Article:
Sunday, December 30, 2012

Looking Back on 2012

 I have to say that this has been one of the better years in my life. On the whole, more good things than bad happened. I've been caught up in the holiday rush, stressed over getting things done, and came down with a cold, so, when I first started thinking about 2012, the bad things popped to the top of my mind. I'm a half-empty kind of person at heart, struggling to see that glass as half-full--kind of like that optical illusion where some people first see a goblet and others see a couple.

Sunday, December 23, 2012

Merry Christmas!

I know I kind of just disappeared this month. I've noticed lots of bloggers posting hiatus notices for the month of December, but I didn't even get around to writing one of those. So, a little late, I'm posting a hiatus notice along with my holiday greetings. I'm going to take a couple of more weeks off from writing this blog while I celebrate the holidays and finish up my tasks for 2012.

One of those tasks is to publish the ebook editions of my edgy Christian mystery, Faith, Hope, and Murder. Since this is the first time I'm doing this, I've had to learn a lot of new skills. I'm in the home stretch now, but formatting is going to take a wee bit more time.

I'll be back in 2013 with an update.

Sunday, December 02, 2012

In Praise of Copy Editors

My self-imposed deadline for publishing my first novel came and went yesterday. I'm a little disappointed, but I'd rather publish a good book a little bit late than an okay book on time. One of the reasons it's going to be late is because of my copy editor, Christina Miller. Oh, not because of her computer problems, although that contributed a few days. It was what she did with my manuscript. I suppose it's really not her fault I'm late. But I'll get back to that later.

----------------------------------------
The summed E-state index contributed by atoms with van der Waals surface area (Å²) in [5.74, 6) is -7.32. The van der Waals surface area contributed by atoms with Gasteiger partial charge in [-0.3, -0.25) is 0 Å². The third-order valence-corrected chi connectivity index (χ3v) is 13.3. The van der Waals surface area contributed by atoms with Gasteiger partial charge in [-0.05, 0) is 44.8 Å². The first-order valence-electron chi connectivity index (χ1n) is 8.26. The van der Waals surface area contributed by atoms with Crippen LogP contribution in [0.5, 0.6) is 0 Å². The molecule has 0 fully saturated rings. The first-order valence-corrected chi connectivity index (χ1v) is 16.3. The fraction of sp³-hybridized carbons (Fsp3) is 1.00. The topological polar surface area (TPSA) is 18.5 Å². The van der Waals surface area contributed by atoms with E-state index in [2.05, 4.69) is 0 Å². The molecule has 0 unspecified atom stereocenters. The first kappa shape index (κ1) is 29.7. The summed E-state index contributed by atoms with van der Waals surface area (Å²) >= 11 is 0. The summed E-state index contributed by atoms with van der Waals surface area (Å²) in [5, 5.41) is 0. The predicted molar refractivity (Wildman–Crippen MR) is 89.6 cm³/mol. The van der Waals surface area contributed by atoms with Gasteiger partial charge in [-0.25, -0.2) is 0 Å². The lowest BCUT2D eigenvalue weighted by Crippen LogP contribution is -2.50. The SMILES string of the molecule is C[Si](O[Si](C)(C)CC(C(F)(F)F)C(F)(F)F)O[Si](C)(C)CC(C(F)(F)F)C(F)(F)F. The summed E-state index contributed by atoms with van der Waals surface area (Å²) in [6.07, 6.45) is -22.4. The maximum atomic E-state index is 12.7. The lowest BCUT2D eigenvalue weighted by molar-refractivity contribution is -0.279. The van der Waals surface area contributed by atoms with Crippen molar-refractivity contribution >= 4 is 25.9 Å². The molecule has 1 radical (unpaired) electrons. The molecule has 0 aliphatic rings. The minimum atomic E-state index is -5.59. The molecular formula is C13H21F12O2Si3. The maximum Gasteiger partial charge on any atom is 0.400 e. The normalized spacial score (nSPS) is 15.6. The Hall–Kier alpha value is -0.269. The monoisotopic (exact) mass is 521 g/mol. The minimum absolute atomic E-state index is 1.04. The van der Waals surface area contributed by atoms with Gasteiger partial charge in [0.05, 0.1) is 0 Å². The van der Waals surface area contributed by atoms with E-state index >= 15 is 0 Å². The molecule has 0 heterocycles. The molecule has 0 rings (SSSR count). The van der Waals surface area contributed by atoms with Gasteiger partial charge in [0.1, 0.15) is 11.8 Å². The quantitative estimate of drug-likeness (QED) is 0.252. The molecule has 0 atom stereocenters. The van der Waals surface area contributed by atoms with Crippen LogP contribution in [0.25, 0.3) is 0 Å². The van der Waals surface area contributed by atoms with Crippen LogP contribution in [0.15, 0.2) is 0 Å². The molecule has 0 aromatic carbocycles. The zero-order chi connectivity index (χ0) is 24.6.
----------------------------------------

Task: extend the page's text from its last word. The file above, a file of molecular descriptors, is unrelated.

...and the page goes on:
When I decided to self-publish my book, I realized that I could spend anywhere from zero to several thousand dollars. It all depends on how much money you have available and how much work you want to do yourself. You can whip up a cover in PowerPoint or you can pay a cover designer anywhere from fifty to a thousand dollars. You can learn how to format your book to upload or hire a book formatter to do it for you. And you can trust that what you remember from eighth grade English class will be sufficient to produce professional prose, or you can hire an editor to go over your work.

I'm old. Eighth grade was a long time ago. So, even though I thought I was fairly expert at grammar and usage, I decided to invest a not-insignificant amount of money to hire a professional editor.

It was with fear and trepidation that I opened the Word document Christy returned to me. I had no idea what kinds of things she would find. Oh, I had a few areas I was uncertain about, like when to italicize internal thoughts and how to format the combination of dialogue and action mixed in a paragraph, which is why I wanted an editor to begin with. Would she fix these things for me or would I still be confused when she was done? What other things would she change or question?